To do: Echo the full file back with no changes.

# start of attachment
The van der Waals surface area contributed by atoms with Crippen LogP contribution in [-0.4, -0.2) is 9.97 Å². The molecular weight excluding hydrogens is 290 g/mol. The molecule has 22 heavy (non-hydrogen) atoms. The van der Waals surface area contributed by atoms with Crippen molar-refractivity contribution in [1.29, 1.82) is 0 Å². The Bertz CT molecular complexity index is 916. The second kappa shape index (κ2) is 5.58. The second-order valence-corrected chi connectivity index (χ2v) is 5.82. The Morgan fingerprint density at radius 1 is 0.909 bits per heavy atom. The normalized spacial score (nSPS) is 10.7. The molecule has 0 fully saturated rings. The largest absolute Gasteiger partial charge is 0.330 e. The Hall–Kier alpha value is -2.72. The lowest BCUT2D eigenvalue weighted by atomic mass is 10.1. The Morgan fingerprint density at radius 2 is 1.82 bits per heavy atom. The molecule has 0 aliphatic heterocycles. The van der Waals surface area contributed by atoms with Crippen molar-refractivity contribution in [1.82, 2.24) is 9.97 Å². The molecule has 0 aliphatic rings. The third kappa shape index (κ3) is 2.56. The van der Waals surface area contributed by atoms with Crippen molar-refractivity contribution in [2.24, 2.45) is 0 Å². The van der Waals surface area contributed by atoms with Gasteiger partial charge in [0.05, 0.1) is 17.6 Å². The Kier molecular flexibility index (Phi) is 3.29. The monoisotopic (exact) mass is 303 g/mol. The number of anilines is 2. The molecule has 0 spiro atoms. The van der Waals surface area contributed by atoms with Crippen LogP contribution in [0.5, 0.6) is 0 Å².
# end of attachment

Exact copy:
The van der Waals surface area contributed by atoms with Crippen LogP contribution in [-0.4, -0.2) is 9.97 Å². The molecular weight excluding hydrogens is 290 g/mol. The molecule has 22 heavy (non-hydrogen) atoms. The van der Waals surface area contributed by atoms with Crippen molar-refractivity contribution in [1.29, 1.82) is 0 Å². The Bertz CT molecular complexity index is 916. The second kappa shape index (κ2) is 5.58. The second-order valence-corrected chi connectivity index (χ2v) is 5.82. The Morgan fingerprint density at radius 1 is 0.909 bits per heavy atom. The normalized spacial score (nSPS) is 10.7. The molecule has 0 fully saturated rings. The largest absolute Gasteiger partial charge is 0.330 e. The Hall–Kier alpha value is -2.72. The lowest BCUT2D eigenvalue weighted by atomic mass is 10.1. The Morgan fingerprint density at radius 2 is 1.82 bits per heavy atom. The molecule has 0 aliphatic heterocycles. The van der Waals surface area contributed by atoms with Crippen molar-refractivity contribution in [1.82, 2.24) is 9.97 Å². The molecule has 0 aliphatic rings. The third kappa shape index (κ3) is 2.56. The van der Waals surface area contributed by atoms with Crippen molar-refractivity contribution in [2.24, 2.45) is 0 Å². The van der Waals surface area contributed by atoms with Gasteiger partial charge in [0.05, 0.1) is 17.6 Å². The Kier molecular flexibility index (Phi) is 3.29. The monoisotopic (exact) mass is 303 g/mol. The number of anilines is 2. The molecule has 0 spiro atoms. The van der Waals surface area contributed by atoms with Crippen LogP contribution in [0.5, 0.6) is 0 Å².